At issue in this case is a software package that is marketed for the development of drones. Army flight control software packages, known in the complaint as CIFER, acted as a tool to allow a user to develop a dynamic model of an aircraft based on collective flight test data. The package could be used to analyze and design aircraft control systems. According to the complaint, in April 2017, Soong learned that BUAA was on the list of entities and yet arranged to sell and transfer the CIFER software package to BUAA. Finally, Soong exported directly to Beihang University in July 2018. The complaint alleges that Soong arranged to sell the CIFER software package to Beijing Rainbow Technical Development Ltd. as an intermediary for the purchase to disguise the participation of BUAA, as Soong knew that BUAA could not receive this technology without a license from the Department of Commerce. The complaint describes how Soong arranged for the intermediary to receive the CIFER software package, and finally Soong arranged for the passwords for the CIFER software package to be sent to Beihang University with payment from Beijing Rainbow.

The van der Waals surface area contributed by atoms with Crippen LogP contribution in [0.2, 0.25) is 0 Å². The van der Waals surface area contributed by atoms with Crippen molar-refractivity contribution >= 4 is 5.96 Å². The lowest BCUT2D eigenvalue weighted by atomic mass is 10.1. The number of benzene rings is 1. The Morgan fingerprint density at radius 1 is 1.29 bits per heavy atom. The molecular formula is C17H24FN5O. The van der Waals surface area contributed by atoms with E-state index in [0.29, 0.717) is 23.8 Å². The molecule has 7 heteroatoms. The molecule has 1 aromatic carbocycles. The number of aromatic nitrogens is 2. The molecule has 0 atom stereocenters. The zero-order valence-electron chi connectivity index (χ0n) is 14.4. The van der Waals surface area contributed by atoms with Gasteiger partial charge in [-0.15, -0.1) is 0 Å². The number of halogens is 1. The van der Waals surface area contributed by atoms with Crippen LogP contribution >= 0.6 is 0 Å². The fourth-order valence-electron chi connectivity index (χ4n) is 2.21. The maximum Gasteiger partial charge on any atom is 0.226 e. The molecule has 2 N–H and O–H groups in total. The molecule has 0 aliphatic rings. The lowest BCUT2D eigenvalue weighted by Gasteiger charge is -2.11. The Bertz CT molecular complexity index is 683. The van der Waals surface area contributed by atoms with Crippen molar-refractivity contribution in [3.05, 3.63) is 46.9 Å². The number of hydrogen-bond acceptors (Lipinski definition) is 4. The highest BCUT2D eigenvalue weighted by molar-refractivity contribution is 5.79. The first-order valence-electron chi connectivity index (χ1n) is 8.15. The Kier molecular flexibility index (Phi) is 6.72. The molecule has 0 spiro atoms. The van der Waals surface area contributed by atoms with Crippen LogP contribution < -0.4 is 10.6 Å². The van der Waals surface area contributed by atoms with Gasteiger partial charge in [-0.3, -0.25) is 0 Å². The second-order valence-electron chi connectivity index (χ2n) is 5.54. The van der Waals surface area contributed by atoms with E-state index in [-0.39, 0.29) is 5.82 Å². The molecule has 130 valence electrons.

A criminal complaint only alleges that crimes have been committed. All defendants, including Soong, are presumed innocent until proven guilty beyond a reasonable doubt.

Soong is charged with violating the International Emergency Economic Powers Act (IEEPA), in violation of 50 USC §§ 1701–1707, and smuggling, in violation of 18 USC § 554. Violation of the IEEPA carries a penalty 20 years in prison and a $ 1,000,000 fine. The smuggling count carries a maximum legal sentence of 10 years in prison and a $ 250,000 fine. In addition, as part of any sentence handed down after the conviction, the court may order restitution and up to three years of supervised release. However, any sentence after conviction would be imposed by the court only after considering the U.S. sentencing guidelines and the federal statute governing the imposition of a sentence, 18 USC § 3553.

Soong’s next scheduled appearance is scheduled for June 2, 2022, before the U.S. Magistrate Judge the Honorable Laurel Beeler.

U.S. Attorney General Barbara Valliere of the Special Proceedings Section of the U.S. Attorney’s Office is processing the case with the assistance of Maddi Wachs and Kathy Tat. The prosecution is the result of an investigation by the BIS, DCIS and the FBI with the assistance of NASA’s Office of the Inspector General; U.S. Army Criminal Investigation Division; U.S. military counterintelligence; and the Department of Homeland Security, Homeland Security Investigations.